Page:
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May 22nd, 2010 | Author:

When I was in the eighth grade, our English class spent several weeks studying Greek and Roman mythology. At the end of the project, we each had to create a myth of our own.  As a self-proclaimed “creative writer”, I was delighted with the assignment.  I spent several days considering options, and finally settled on a story about a family of giants who used to live in New York State.   The details have been erased from my memory, and I destroyed the paper soon after writing it – for reasons that will become apparent – but the highlights involve the death of the giant baby, the parents dying from grief, and the fall of their bodies creating what we now call the Mohawk and Hudson Rivers.  The water feeding these rivers came from the parents’ tears.  I spent a lot of time on this assignment, and I was proud of the final product as I turned it in.

When the teacher returned our graded papers, I was stunned – not only because she had given me an “F”, which would have been enough shock for an “A” student who loved English, but because of the note she had written on it.  She said that the previous year a student had submitted a myth very similar to mine – therefore I must have cheated and she graded me accordingly.  No questions.  No benefit of the doubt for previous work.  No investigation.  Just her summary dismissal.

I remember how devastated I was by the false accusation.  The humiliation.  The sense of betrayal.  The lack of opportunity to defend myself.  The injustice.

My feelings from this small event  – that changed my attitude toward this teacher, but not my whole life – all came rushing back today, forty-plus years later, as I watched the following video.

It’s from a celebration, of sorts, for nineteen people who spent years in prison for crimes they did not commit, but through The Innocence Project and DNA testing, have finally been exonerated.

As you watch it, I hope you’ll feel compassion for these individuals whose lives were derailed.  And I hope you’ll understand that, in many cases, innocent people are tried and convicted with false or flimsy evidence simply because we clamor to put someone – anyone – in jail when a heinous crime is committed.

We are all responsible.

Category: justice, liberty, truth, video  | Comments off
March 24th, 2010 | Author:

Here are a couple snippets from an excellent article by Thomas L. Knapp:

A woman comes upon a snake in some kind of trouble (frozen, injured or being attacked). She rescues the snake, takes it home, and nurses it back to health. It becomes a trusted friend and pet. Then one day, she decides to go to town and picks up the snake to take it with her … and it bites her. As she dies, she asks the snake why. “Lady,” the snake says, “you knew I was a snake when you picked me up.”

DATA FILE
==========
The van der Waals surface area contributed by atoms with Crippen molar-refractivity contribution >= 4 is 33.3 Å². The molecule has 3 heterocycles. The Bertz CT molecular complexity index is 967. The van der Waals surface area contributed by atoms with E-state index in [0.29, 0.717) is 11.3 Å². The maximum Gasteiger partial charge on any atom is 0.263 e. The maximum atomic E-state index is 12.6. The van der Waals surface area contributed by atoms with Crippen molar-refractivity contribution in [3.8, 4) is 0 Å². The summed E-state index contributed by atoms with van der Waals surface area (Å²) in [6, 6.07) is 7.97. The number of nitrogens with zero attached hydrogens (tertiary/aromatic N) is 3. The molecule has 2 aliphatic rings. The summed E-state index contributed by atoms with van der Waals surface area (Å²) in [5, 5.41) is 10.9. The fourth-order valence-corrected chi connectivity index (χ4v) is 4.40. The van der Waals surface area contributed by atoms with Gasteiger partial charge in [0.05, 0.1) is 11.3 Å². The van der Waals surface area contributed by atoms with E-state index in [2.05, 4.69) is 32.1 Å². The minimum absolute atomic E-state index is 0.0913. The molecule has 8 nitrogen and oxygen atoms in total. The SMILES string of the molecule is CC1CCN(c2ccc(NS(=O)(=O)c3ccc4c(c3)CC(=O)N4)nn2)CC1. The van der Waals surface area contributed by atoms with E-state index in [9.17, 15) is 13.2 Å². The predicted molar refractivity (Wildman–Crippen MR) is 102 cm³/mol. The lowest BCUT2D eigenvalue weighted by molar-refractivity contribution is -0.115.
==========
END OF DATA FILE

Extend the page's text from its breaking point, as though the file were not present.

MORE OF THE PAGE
Every new government outrage against all that is right and good elicits reactions of astonishment and outrage — and every time I hear those reactions, I think of The Fable of the Snake.

Folks, the guys I’m quoting here are the naive, feel-good, utopian, hippy dippy doo optimists of political history. If you want to a more level-headed, accurate assessment of the ends to which government means inevitably lead, read any well-written history of the Third Reich’s Holocaust, Pol Pot’s Killing Fields or Mao’s Great Leap Forward.

It’s time to stop kidding yourself.

It’s time to stop buying the “this time, it will be different — really!” line.

March 23rd, 2010 | Author:

According to this piece from, the system to take care of your car is better than the one that takes care of your body.

1. Prices – The most obvious difference is price.  Gas Stations have big signs advertising their prices so that you as a consumer can decide how much you are willing to pay without even slowing down along the highway.  There are federal regulations that prohibit hospitals from advertising and competing based on prices.

2. Upfront Estimates – When you need a mechanic to replace your head gasket, he will give you an upfront estimate of the price.  He will often give you a list of less expensive alternatives if they are available.  When you ask a surgeon to replace your heart, there are federal regulations and AMA rules that prevent the distribution of price estimates.

3. Competition – If someone wants to build a Gas Station across the street from a competing Gas Station, its quite alright.  If someone wants to build a hospital, they have to prove to the Federal Trade Commission that the hospital won’t lower prices in the community or cause undue competition.